Alps - 10/15 - Giorgios Lanthimos' follow up to Dogtooth.... a group of people substitute for the recently deceased, ostensibly to help them with the grieving process, though most of their assignments turn rather nasty at some point. They take a while to get intense - the actual replacements seem rather benign at first - reading to a blind woman; taking swims in the ocean, talking about diabetes to a man who owns a lighting shop, etc. Meanwhile, a tennis playing teenager is killed in a car accident, and one of the women in the Alps group, a doctor, impersonates her on her own, without telling the others. About that time, the other stories start coming apart (the blind woman catches her husband and friend in bed; the women with diabetes is obliged to let her lover lick her pussy, etc.) - and the doctor is caught, though by that time she has gone well beyond her role - taking the girl's boyfriend home, etc. So she is replaced, by someone else in the group, and she ends up breaking into the house, then, after she's chased out, hanging around outside the family's door, trying to get in - like a ghost - a fairly clear but of symbolism... It plays like a rather more surreal version of some of Atom Egoyan's films, with live action role playing instead of video, maybe - similar themes - faulty grieving, compulsive repetition of trauma and so on.... This is not quite so brilliant as Dogtooth, but Lanthimos is clearly a filmmaker to watch.

How to Survive a Plague - 11/15 - story of Act Up - particularly the treatment group, which later became Treatment Activist Group (TAG) - the film starts in 1987 and continues on, concentrating on the fight for drugs and treatments. A fascinating film. Fascinating people, who hold it together. It is a strange story - the way, in 1993 or so, they all thought they were going to die, sooner, not later - and then, in 1996 or so - they were saved. Quite a few of the people in the film did die, in fact - but the ones who made it to the late 90s made to to the present. A haunting tale. The film also makes it clear how they made it happen - how crucial they were, their tenacity, working, endlessly to get treatments. Not that doctors and scientists weren't working to get drugs and treatments - but that there were hosts of barriers between their work and the people who needed it, and Act-up and TAG were instrumental in getting past those barriers. A very nice film.

Keep The Lights On - 11/15 - autobiographical film from Ira Sachs: a Danish filmmaker meets a lawyer at Random House through a phone sex line - they meet, they fuck, they hit it off, and before long they move in together. But the lawyer is a crackhead - and over time, his drug addiction and erratic behavior ruins the relationship - though we also see some of the passive aggressive behavior of the filmmaker. Film covers 9 years, 1998-2007 - nice subtle charting of the times - from phones to cel phones to blackberries, to ipods. Sachs has long established a fine sense of the dynamics of bad love, and continues that here.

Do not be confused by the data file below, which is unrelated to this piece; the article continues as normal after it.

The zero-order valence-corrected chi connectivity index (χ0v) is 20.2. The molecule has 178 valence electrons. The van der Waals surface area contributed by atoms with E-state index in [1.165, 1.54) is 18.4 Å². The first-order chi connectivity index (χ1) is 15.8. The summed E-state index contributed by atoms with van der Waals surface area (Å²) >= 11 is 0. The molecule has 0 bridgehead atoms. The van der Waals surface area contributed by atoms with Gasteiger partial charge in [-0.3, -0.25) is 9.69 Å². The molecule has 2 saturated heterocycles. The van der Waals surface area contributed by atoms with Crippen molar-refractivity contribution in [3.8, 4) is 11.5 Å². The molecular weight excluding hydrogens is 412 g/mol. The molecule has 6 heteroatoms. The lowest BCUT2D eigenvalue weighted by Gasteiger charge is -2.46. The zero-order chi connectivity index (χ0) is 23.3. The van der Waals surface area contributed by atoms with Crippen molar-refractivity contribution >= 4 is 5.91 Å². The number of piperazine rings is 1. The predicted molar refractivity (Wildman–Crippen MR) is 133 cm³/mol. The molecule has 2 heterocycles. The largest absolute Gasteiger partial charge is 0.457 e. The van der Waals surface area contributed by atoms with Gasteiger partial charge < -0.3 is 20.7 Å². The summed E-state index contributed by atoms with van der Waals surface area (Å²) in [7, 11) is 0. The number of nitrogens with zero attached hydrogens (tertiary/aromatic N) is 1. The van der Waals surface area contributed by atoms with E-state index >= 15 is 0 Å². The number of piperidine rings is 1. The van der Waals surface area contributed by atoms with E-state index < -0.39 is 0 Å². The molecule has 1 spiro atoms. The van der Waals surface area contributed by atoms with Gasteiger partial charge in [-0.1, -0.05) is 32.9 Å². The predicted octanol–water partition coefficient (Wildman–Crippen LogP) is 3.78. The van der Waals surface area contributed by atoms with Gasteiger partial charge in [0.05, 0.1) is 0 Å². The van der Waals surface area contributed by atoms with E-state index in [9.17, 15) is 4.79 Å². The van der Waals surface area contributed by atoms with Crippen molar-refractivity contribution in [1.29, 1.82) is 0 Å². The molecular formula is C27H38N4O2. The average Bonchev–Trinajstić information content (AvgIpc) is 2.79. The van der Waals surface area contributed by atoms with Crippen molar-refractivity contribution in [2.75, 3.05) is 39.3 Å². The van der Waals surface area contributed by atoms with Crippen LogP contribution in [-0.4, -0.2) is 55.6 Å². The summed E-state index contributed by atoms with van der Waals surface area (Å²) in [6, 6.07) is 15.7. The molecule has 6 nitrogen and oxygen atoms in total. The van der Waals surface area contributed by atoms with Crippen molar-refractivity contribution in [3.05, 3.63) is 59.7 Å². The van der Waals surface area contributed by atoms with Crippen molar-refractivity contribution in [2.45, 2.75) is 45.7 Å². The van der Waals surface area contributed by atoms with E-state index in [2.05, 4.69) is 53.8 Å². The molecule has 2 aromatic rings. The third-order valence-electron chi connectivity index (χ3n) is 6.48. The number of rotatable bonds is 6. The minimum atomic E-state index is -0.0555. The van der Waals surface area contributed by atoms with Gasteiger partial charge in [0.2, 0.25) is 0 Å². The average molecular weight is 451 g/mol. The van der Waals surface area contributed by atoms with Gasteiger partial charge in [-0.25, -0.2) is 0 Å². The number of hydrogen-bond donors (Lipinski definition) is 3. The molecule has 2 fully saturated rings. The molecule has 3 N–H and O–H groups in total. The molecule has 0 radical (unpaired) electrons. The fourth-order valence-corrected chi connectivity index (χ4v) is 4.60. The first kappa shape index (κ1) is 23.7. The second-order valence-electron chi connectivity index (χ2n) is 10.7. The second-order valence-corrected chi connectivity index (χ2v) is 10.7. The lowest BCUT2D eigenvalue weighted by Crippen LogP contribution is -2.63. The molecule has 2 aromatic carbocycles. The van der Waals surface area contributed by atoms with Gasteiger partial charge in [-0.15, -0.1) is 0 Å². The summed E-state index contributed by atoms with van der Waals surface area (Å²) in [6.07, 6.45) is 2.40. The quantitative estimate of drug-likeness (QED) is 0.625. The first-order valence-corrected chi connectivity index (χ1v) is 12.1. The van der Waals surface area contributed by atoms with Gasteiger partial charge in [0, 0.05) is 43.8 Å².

Looper - 10/15 - We're back to the beginning of fall here.... a mash up of Terminator, 12 Monkeys and the like - loopers are people in 2044 who kill others sent back in time from 30 years in the future - the criminals of the future are the only ones with time travel ability, so they send their victims back in time to be disposed of. Anyway - one of the loopers (Paul Dano) sees himself come back - singing a song he recognized - "closing his loop" (the looper kills his future self, and gets a big payoff and gets to live 30 years on the proceeds)... But this guy hesitates - lets the man go - he runs, but mentions the "rainmaker" - a future villain, killing all the loopers, etc. All right - so Joseph Gordon-Levitt is Dano's friend - but he sells him out.... Then his future self comes back - without a mask... he too escapes, or - does, then doesn't - then we follow him through the future to when he is sent back. But he has spent those 30 years becoming Bruce Willis - tough and professional, a real gangster and gunman - so when he goes back, he isn't so easy to kill. So - all right - Bruce WIllis is on the loose in 2044, and everyone is trying to kill him, including Gordon-Levitt, who wants to live to become Bruce Willis, I guess it is.... But Bruce has his own mission - to find the Rainmaker before he becomes the rainmaker! And JGL finds a woman on a farm with a kid who has telekinetic powers - all this is no more than halfway into the film, and by this time it's clear enough who's who in 2074 and just a matter of seeing how they get there... or don't, if that's what they don't do. Anyway - in the end, someone does the Right Thing and thus negates all the Bad Things, or something like that. It's nonsense the second you think about it - but it's all pretty well done on the way. Though it does bog down some, once the Terminator plot kicks in.